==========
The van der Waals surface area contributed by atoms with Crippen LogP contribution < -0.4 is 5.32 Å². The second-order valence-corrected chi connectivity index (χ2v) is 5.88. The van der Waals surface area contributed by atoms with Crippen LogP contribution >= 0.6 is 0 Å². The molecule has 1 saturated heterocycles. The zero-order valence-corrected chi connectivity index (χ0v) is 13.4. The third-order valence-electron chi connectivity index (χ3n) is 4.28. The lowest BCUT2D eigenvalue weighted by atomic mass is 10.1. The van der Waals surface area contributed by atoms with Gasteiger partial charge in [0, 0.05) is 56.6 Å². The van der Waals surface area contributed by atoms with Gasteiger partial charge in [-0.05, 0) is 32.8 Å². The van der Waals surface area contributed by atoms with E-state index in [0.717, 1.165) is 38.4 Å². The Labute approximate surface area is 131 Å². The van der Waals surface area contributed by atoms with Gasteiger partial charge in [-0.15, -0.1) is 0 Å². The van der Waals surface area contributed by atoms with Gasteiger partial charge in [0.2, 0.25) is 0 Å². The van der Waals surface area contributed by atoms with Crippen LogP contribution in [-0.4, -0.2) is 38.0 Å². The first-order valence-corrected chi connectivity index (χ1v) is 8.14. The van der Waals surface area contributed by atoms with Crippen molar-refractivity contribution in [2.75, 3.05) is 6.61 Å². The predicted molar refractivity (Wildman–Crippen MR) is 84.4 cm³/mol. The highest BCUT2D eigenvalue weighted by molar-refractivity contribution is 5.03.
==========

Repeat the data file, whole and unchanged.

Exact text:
The van der Waals surface area contributed by atoms with Crippen LogP contribution < -0.4 is 5.32 Å². The second-order valence-corrected chi connectivity index (χ2v) is 5.88. The van der Waals surface area contributed by atoms with Crippen LogP contribution >= 0.6 is 0 Å². The molecule has 1 saturated heterocycles. The zero-order valence-corrected chi connectivity index (χ0v) is 13.4. The third-order valence-electron chi connectivity index (χ3n) is 4.28. The lowest BCUT2D eigenvalue weighted by atomic mass is 10.1. The van der Waals surface area contributed by atoms with Gasteiger partial charge in [0, 0.05) is 56.6 Å². The van der Waals surface area contributed by atoms with Gasteiger partial charge in [-0.05, 0) is 32.8 Å². The van der Waals surface area contributed by atoms with E-state index in [0.717, 1.165) is 38.4 Å². The Labute approximate surface area is 131 Å². The van der Waals surface area contributed by atoms with Gasteiger partial charge in [-0.15, -0.1) is 0 Å². The van der Waals surface area contributed by atoms with Gasteiger partial charge in [0.2, 0.25) is 0 Å². The van der Waals surface area contributed by atoms with Crippen LogP contribution in [-0.4, -0.2) is 38.0 Å². The first-order valence-corrected chi connectivity index (χ1v) is 8.14. The van der Waals surface area contributed by atoms with Crippen molar-refractivity contribution in [2.75, 3.05) is 6.61 Å². The predicted molar refractivity (Wildman–Crippen MR) is 84.4 cm³/mol. The highest BCUT2D eigenvalue weighted by molar-refractivity contribution is 5.03.